Advanced Technology to Help Artillery Troops 

Operation gunsmoke is the 65th Field Artillery Brigade live-fire exercise consisting of 1300 Soldiers from six states conducting operations in Camp Guernsey, Wyo., for annual training 2016 (US Army photo by Spc. Nathaniel Free, 128th MPAD)

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The US Army is looking to automate the work of its gunners, which involves a lot of physical work lifting projectiles. Its gunners will get some high-tech help, designed to augment or replace human muscle at every stage of the loading process, part of the Field Artillery Autonomous Resupply (FAAR) initiative run by Army Futures Command.

The concept envisions convoys of robotic vehicles snaking their way across roads, trails, and rough terrain, shuttling loads of 155-millimeter artillery shells to frontline forces. These convoys would run from battalion supply areas—where food, ammunition, and medical supplies are stockpiled—out into the field to artillery units conducting fire missions.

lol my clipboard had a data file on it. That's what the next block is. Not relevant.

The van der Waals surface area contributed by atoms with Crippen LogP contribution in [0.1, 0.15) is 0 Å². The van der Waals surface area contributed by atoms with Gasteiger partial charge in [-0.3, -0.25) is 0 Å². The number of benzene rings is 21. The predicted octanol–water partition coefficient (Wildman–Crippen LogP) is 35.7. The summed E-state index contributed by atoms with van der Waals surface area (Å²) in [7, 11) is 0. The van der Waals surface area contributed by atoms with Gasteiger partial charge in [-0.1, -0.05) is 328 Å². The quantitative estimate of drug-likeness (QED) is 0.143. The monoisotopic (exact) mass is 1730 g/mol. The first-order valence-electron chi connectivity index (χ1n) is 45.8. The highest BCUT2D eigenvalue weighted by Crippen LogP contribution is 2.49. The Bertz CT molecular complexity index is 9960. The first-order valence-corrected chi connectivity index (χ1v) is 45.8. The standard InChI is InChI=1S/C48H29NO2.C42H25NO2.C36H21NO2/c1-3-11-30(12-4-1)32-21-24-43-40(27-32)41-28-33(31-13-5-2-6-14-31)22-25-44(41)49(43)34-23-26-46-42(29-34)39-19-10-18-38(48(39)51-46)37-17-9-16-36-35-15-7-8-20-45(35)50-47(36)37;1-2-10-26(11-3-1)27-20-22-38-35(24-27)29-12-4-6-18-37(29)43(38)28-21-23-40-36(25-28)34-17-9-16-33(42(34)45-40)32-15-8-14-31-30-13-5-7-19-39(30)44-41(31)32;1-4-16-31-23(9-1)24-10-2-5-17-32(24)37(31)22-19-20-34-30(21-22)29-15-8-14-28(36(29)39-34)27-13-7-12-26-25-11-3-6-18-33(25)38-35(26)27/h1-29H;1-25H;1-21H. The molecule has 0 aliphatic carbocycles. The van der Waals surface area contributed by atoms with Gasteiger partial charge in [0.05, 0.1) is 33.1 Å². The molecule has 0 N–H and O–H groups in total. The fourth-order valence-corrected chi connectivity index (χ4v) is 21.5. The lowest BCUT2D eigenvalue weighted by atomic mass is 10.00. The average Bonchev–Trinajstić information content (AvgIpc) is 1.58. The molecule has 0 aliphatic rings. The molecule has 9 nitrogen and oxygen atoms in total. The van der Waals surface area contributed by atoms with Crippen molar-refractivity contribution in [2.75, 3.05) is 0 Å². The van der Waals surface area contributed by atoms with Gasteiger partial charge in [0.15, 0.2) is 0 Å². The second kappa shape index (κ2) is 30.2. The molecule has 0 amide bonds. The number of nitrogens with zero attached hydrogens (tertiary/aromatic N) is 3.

Representatives from six small and mid-size tech companies recently trudged through the mud with soldiers at Fort Bliss, Tex., so they could watch close-up as troops moved 155 mm shells from pallets to their M109 Paladins. The six firms are under 12-week, $150,000 contracts to refine their ideas 

According to, the service’s No. 1 modernization priority is what it calls Long-Range Precision Fires, including conventional howitzers. The Army had already begun upgrading the hull and automotive systems of its venerable M109 armored howitzer vehicle under its Paladin Integrated Management (PIM) program. Now it’s looking to upgrade the gun and turret under what’s called Extended Range Cannon Artillery.